If one image encapsulated Olympic endeavour in Beijing, it was not the victory salutes of Usain Bolt or Michael Phelps, or, from a British perspective, those of Chris Hoy or Rebecca Adlington. It was the spectacle of Mark Hunter, arm around his lightweight double sculls partner, Zac Purchase, a pose struck in comradeship with his fellow gold medal-winner but, more importantly, to stop himself from slumping to the ground as he was interviewed by the BBC's John Inverdale and Steve Redgrave after the triumphant final.
Frankly, he resembled a lad the worse for wear in a town centre on a Saturday night. "I was in a whole lot of pain," he recalls. "I was all over the place. Normally when we finish racing, we wind down. Because I couldn't do that, it all welled up inside. I just couldn't control anything. I had to go off to be sick behind a van that was parked up. I had to sort myself out. I was an absolute mess."
That moment conveyed what it requires to win an Olympic gold; the culmination of four years' training. It placed the fitness of professional footballers or rugby players, admirable though that is, into context.
"It's a different type of pain which they probably never experience," the Londoner says wryly. "You're going to go through different energy systems, and at the end your body has to kind of flush out all the waste products you've produced. That's why it's so hard, and that's why it's so great when you are successful and have pushed yourself to the utmost limit as to what you can do as a person."
Twelve days on from that Olympic final and Hunter is, thankfully, a rather more composed individual at the Redgrave Pinsent Rowing Lake near Reading, the GB team's base. It is dress-down Thursday, with jeans having largely replaced the tracksuits of the 23 medallists. They pose for photos. All is tranquil on the water, save for Britain's non-Olympic crews, mostly younger rowers or late starters, preparing for the forthcoming European Championships.
Nothing stops here, as oneof Britain's most successful Olympic sports prepares for the future. The Olympians may not meet again for some time. Some may not return. That is the way of things when your next "big game" is four years away, and even the World Championships are a year distant.
So what does an Olympic medallist do now? One senses that even the pain involved is addictive. Will Hunter return for more punishment, even though he will be 34 by the time of the London Olympics. "2012?" he ponders. "I'll think about it in a year's time. Being in London, it's going to be massive. Being an East End lad, I'd love to compete in my home Olympics."
Hunter is off to coach female rowers at the UCLA in America.They compete against other universities in a West Coast league. "It's a huge thing over there," he says. "I always said I was going to have a year away from the national team to recuperate and chill out. Just mentally switch off and have some fun. I want to learn to surf, do beach volleyball. Meet new people. Have different experiences. Go out of my comfort zone."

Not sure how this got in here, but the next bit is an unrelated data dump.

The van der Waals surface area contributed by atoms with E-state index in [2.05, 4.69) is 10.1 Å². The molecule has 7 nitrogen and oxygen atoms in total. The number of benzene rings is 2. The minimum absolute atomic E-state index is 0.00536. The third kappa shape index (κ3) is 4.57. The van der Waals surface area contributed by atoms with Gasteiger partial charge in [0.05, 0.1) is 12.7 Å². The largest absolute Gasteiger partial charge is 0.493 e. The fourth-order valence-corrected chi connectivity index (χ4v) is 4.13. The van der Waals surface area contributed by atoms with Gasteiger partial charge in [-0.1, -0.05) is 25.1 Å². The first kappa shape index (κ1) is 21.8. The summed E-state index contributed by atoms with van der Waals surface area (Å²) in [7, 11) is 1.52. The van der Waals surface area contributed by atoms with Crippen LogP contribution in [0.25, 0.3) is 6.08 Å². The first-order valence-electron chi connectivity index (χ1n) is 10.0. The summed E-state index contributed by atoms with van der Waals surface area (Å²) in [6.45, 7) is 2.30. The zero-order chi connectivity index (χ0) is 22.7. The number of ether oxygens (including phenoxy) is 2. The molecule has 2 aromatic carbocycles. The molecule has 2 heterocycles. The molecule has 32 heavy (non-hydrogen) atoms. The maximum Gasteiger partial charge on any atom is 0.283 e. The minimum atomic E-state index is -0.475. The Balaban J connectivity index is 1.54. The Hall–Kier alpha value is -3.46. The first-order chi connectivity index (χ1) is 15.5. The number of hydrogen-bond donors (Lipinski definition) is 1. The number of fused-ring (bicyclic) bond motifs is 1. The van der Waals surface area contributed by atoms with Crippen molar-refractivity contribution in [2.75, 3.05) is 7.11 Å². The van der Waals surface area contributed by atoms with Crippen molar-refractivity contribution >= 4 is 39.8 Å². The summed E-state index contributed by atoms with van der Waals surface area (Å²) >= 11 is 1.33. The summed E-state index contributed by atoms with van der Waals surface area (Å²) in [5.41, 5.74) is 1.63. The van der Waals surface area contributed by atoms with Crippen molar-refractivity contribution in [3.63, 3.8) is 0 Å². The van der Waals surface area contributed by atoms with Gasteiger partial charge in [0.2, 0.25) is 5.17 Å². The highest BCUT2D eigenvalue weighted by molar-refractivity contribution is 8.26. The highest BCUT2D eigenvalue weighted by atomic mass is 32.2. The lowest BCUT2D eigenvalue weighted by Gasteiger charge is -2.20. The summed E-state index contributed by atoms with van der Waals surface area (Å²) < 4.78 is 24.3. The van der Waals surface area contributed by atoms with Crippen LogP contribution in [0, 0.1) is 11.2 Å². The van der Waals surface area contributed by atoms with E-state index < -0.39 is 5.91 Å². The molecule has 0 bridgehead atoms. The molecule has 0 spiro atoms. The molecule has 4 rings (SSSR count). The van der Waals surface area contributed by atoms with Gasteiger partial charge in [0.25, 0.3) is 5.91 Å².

Hunter is a rower who gives the lie to perceptions that the sport is necessarily elitist and draws its participants from independent schools. He grew up in East Ham before moving to Romford, and attended a comprehensive, then a sixth-form college. Most of his schoolmates harboured ambitions of being footballers. "Yeah, I enjoyed that, too," he says. "But being in a team sport like that, you knew that there would be some not giving 100 per cent, even if it's not always obvious. In rowing, you can see very quickly if someone's not pulling their weight. That's what I liked about it."
By 14, he had joined Poplar and Blackwell Rowing Club. "My dad was club coach down there. People used to socialise there after work and enjoy their rowing. Dad introduced me to every sport possible. I tried football, swimming, judo, karate, badminton and tennis. But I just found a love for rowing. Mum and dad put so much into what I've done. I had no funding to start with, I was always borrowing money. This [he fingers his medal] is theirs as much as mine."
A couple of brothers also had a hand in it, too. "I watched my first Olympics in 1992, Barcelona, when the Searles [Greg and Jonny] won [the coxed pair, steered by Garry Herbert, now a BBC commentator]. That was so inspiring. I decided I wanted to go on the same journey and do it myself."
If he had not succeeded, he would still have made a career for himself on the water. After a seven-year apprenticeship he qualified as waterman and lighterman on the Thames. That means he can pilot passenger-carrying craft or cargo-carrying barges. Not exactly the background many would expect of an oarsman at Leander in Henley-on-Thames, one of the most exclusive rowing clubs.
"It was really good when me, an East End boy, went to Leander, one of the biggest rowing clubs in the world, and became captain. It just showed that the sport had changed. That it was more open and friendly. From my experiences, hopefully people will realise that they can go to rowing clubs and try it out. They won't be told to go away because they're not the right class of person. It's open to everyone. I just hope that what Zac and I have achieved will motivate youngsters to really move on and try to emulate us, and be part of it next time."
How life has changed for Hunter in the past fortnight. Two Saturdays ago, all he could feel was "an obscene amount of pressure, because we were favourites". And now, after holding the Greek and Danish crews at bay to become the first British lightweight crew to win gold? "I feel calm, complete. That's the best way of putting it. To achieve what we did was just awesome."
The journey he started in his mind back in the summer of 1992 was complete. "And finished in style," he reminds you.